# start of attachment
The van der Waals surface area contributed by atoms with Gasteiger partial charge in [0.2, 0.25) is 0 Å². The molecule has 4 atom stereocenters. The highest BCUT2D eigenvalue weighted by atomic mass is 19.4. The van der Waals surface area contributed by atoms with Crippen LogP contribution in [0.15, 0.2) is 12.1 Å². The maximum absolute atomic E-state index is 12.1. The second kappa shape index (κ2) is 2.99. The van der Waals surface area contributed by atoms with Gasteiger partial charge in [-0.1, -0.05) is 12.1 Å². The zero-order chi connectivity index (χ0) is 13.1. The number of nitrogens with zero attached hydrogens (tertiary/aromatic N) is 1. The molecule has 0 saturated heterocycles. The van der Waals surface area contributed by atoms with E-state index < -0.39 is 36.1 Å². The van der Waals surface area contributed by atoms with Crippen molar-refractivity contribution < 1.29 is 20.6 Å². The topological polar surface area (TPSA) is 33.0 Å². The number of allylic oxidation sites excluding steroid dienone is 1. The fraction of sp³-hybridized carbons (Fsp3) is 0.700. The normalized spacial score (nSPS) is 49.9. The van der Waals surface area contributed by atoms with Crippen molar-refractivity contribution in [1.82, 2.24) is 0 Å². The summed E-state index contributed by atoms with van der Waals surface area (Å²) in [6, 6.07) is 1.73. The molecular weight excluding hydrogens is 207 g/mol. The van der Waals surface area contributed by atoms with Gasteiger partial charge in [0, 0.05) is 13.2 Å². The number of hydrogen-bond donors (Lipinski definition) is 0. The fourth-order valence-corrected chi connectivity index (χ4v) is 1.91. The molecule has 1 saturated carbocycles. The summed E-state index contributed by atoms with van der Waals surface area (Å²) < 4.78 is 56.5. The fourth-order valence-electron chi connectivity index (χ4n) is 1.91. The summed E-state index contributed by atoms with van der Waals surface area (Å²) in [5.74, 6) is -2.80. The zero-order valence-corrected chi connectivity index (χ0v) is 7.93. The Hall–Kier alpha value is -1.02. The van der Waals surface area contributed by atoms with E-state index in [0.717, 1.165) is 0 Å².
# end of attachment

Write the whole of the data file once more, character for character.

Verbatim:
The van der Waals surface area contributed by atoms with Gasteiger partial charge in [0.2, 0.25) is 0 Å². The molecule has 4 atom stereocenters. The highest BCUT2D eigenvalue weighted by atomic mass is 19.4. The van der Waals surface area contributed by atoms with Crippen LogP contribution in [0.15, 0.2) is 12.1 Å². The maximum absolute atomic E-state index is 12.1. The second kappa shape index (κ2) is 2.99. The van der Waals surface area contributed by atoms with Gasteiger partial charge in [-0.1, -0.05) is 12.1 Å². The zero-order chi connectivity index (χ0) is 13.1. The number of nitrogens with zero attached hydrogens (tertiary/aromatic N) is 1. The molecule has 0 saturated heterocycles. The van der Waals surface area contributed by atoms with E-state index < -0.39 is 36.1 Å². The van der Waals surface area contributed by atoms with Crippen molar-refractivity contribution < 1.29 is 20.6 Å². The topological polar surface area (TPSA) is 33.0 Å². The number of allylic oxidation sites excluding steroid dienone is 1. The fraction of sp³-hybridized carbons (Fsp3) is 0.700. The normalized spacial score (nSPS) is 49.9. The van der Waals surface area contributed by atoms with Crippen molar-refractivity contribution in [1.82, 2.24) is 0 Å². The summed E-state index contributed by atoms with van der Waals surface area (Å²) in [6, 6.07) is 1.73. The molecular weight excluding hydrogens is 207 g/mol. The van der Waals surface area contributed by atoms with Gasteiger partial charge in [0, 0.05) is 13.2 Å². The number of hydrogen-bond donors (Lipinski definition) is 0. The fourth-order valence-corrected chi connectivity index (χ4v) is 1.91. The molecule has 1 saturated carbocycles. The summed E-state index contributed by atoms with van der Waals surface area (Å²) < 4.78 is 56.5. The fourth-order valence-electron chi connectivity index (χ4n) is 1.91. The summed E-state index contributed by atoms with van der Waals surface area (Å²) in [5.74, 6) is -2.80. The zero-order valence-corrected chi connectivity index (χ0v) is 7.93. The Hall–Kier alpha value is -1.02. The van der Waals surface area contributed by atoms with E-state index in [0.717, 1.165) is 0 Å².